Dress modestly in PNG – that means no tank tops or bikinis when walking around outside of resorts. Women should cover their shoulders and knees in rural areas.
Here are a few recommended items to pack:
- The Lonely Planet Papua New Guinea and Solomons Islands guide
- A Tok Pisin dictionary so you can speak a few words with people
- A camera – PNG is a photographer’s dream
- Rain jacket for the inevitable downpour
- Good hiking boots
- Layers – even though it’s hot all year round, it can be cool at night in the Highlands
- Swimwear if you’re heading to the islands
- First aid kit
- Any medications that you take regularly
- Plenty of sunscreen
- Insect repellant
- A travel adapter if you’re not from Australia (PNG has the same plugs and voltage as Australia)
- A portable charger to keep your electronics charged while on the go
- Torch / flashlight (I like a headlamp)
- Water filter bottle – you can drink the water in most major cities but outside of the cities, treat all water first
Health in Papua New Guinea
Visit a doctor before you travel to PNG. They can advise any required vaccinations or recommended medications. Before a big trip, I visit a specialist travel doctor rather than a regular GP. The World Health Organization lists recommended vaccinations.
PNG has some malaria areas, so ask your doctor whether you need to take medication and which kind is best for you. Take steps to prevent bites by covering up, using insect repellent, and sleeping under mosquito nets (all hotels and lodges provide these).
When it comes to travel insurance, World Nomads offers simple and flexible travel insurance.
Pack a good first-aid kit with any medications you need while travelling. I always pack pain-relief medication (like Nurofen or Ibuprofen), Pepto-Bismol or peptosyl for tummy troubles, Imodium, antiseptic cream, antibiotics (prescribed by a doctor) and Band-Aids. Outside of Port Moresby, healthcare is limited, so you need to have the basics with you at all times.
Safety in Papua New Guinea
One of the questions I get most often from people considering a visit is: is Papua New Guinea safe to visit?
The country unfortunately has a reputation as a dangerous place to visit. My personal experience: in my four years of living there, I never had a safety issue. But I know of plenty of people who have.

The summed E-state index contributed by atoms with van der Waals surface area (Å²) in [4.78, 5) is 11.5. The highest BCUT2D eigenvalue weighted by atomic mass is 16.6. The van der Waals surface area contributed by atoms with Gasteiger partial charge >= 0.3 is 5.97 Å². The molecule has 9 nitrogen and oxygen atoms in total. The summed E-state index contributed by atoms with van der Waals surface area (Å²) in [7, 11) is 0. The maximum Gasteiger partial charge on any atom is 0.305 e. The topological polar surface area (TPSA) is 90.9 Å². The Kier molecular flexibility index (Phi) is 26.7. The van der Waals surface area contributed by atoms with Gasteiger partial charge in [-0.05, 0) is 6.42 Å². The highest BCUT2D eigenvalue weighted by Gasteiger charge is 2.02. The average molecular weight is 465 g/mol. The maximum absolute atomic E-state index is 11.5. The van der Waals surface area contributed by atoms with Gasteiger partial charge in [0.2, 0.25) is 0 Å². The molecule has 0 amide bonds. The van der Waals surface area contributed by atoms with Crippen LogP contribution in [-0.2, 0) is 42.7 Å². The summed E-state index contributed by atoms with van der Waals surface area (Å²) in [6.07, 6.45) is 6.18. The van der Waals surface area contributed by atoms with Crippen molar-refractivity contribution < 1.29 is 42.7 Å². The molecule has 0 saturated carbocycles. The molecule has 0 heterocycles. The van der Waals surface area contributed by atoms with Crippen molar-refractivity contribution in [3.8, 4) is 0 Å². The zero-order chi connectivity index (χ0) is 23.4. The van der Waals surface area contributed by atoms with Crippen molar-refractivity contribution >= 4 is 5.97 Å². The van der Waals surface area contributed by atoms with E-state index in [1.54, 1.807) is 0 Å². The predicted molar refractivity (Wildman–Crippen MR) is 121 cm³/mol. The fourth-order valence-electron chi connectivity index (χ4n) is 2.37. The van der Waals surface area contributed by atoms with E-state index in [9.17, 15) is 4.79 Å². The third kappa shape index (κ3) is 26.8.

The Australian Government’s advice (prior to the COVID-19 situation) for Papua New Guinea travel is “Exercise a high degree of caution”, with “Reconsider your need to travel” to the Porgera and Tari townships. The United States Government papua New Guinea travel advisory is “Level 2: Exercise increased caution”.
My recommendation is that unless you are very experienced travelling in countries with limited tourist infrastructure, you should consider visiting PNG as part of an organised tour or arranging a tour guide or someone who can coordinate logistics for you.
Either way, with commonsense and taking a few safety precautions, you’ll have a safe visit – and discover that Papua New Guineans are just as friendly and welcoming as any other country’s citizens.
- In major cities, don’t wander around at nighttime, and women shouldn’t be out alone.
- Like any city, don’t wear flashy jewellery or lug around expensive camera gear.
- Always check with someone from the area whether it’s safe to visit somewhere.
- If you’ve read about tribal fighting, be aware that it rarely affects tourists. Talk to people about the current situation and if you hear anything about fighting, stay away from the area.
Things to do in Papua New Guinea: Final thoughts
Travelling in Papua New Guinea requires an adventurous spirit and an open-minded attitude. It’s one of my favourite countries in the world and even though visiting PNG has its challenges, it’s worth the effort.
Papua New Guinea is truly a magical country that I wish more people had the chance to explore. I hope this PNG travel guide has inspired you to add it your travel bucket list!
I’ve written more Papua New Guinea travel guides to help you plan your trip to PNG:
- The best Papua New Guinea festivals
- Kokoda Trail packing list
- What to expect when you hike the Kokoda Track
- How much does it cost to live in Papua New Guinea?
- Where to eat in Port Moresby